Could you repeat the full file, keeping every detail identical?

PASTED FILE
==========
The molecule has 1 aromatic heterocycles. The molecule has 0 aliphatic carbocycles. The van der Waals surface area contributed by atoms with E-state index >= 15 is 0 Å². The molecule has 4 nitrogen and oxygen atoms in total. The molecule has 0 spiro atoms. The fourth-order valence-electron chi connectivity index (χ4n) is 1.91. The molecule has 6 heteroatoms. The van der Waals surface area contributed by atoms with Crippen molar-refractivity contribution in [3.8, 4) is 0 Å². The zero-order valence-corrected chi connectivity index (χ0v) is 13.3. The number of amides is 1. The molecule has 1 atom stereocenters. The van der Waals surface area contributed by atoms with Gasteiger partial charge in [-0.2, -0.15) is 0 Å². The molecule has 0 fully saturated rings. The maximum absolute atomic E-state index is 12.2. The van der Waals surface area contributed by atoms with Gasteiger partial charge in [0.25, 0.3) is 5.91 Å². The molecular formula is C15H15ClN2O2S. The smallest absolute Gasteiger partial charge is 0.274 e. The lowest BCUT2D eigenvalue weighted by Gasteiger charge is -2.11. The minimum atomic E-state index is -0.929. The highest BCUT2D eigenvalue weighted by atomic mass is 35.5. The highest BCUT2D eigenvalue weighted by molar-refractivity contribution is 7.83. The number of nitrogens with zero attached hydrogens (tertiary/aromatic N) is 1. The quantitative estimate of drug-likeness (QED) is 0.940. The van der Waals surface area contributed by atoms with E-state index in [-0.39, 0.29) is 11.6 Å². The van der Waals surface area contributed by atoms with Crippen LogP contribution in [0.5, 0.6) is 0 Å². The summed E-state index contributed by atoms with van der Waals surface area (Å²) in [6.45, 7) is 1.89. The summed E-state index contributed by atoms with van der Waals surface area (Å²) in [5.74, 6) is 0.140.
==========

The molecule has 1 aromatic heterocycles. The molecule has 0 aliphatic carbocycles. The van der Waals surface area contributed by atoms with E-state index >= 15 is 0 Å². The molecule has 4 nitrogen and oxygen atoms in total. The molecule has 0 spiro atoms. The fourth-order valence-electron chi connectivity index (χ4n) is 1.91. The molecule has 6 heteroatoms. The van der Waals surface area contributed by atoms with Crippen molar-refractivity contribution in [3.8, 4) is 0 Å². The zero-order valence-corrected chi connectivity index (χ0v) is 13.3. The number of amides is 1. The molecule has 1 atom stereocenters. The van der Waals surface area contributed by atoms with Gasteiger partial charge in [-0.2, -0.15) is 0 Å². The molecule has 0 fully saturated rings. The maximum absolute atomic E-state index is 12.2. The van der Waals surface area contributed by atoms with Gasteiger partial charge in [0.25, 0.3) is 5.91 Å². The molecular formula is C15H15ClN2O2S. The smallest absolute Gasteiger partial charge is 0.274 e. The lowest BCUT2D eigenvalue weighted by Gasteiger charge is -2.11. The minimum atomic E-state index is -0.929. The highest BCUT2D eigenvalue weighted by atomic mass is 35.5. The highest BCUT2D eigenvalue weighted by molar-refractivity contribution is 7.83. The number of nitrogens with zero attached hydrogens (tertiary/aromatic N) is 1. The quantitative estimate of drug-likeness (QED) is 0.940. The van der Waals surface area contributed by atoms with E-state index in [-0.39, 0.29) is 11.6 Å². The van der Waals surface area contributed by atoms with Crippen LogP contribution in [0.5, 0.6) is 0 Å². The summed E-state index contributed by atoms with van der Waals surface area (Å²) in [6.45, 7) is 1.89. The summed E-state index contributed by atoms with van der Waals surface area (Å²) in [5.74, 6) is 0.140.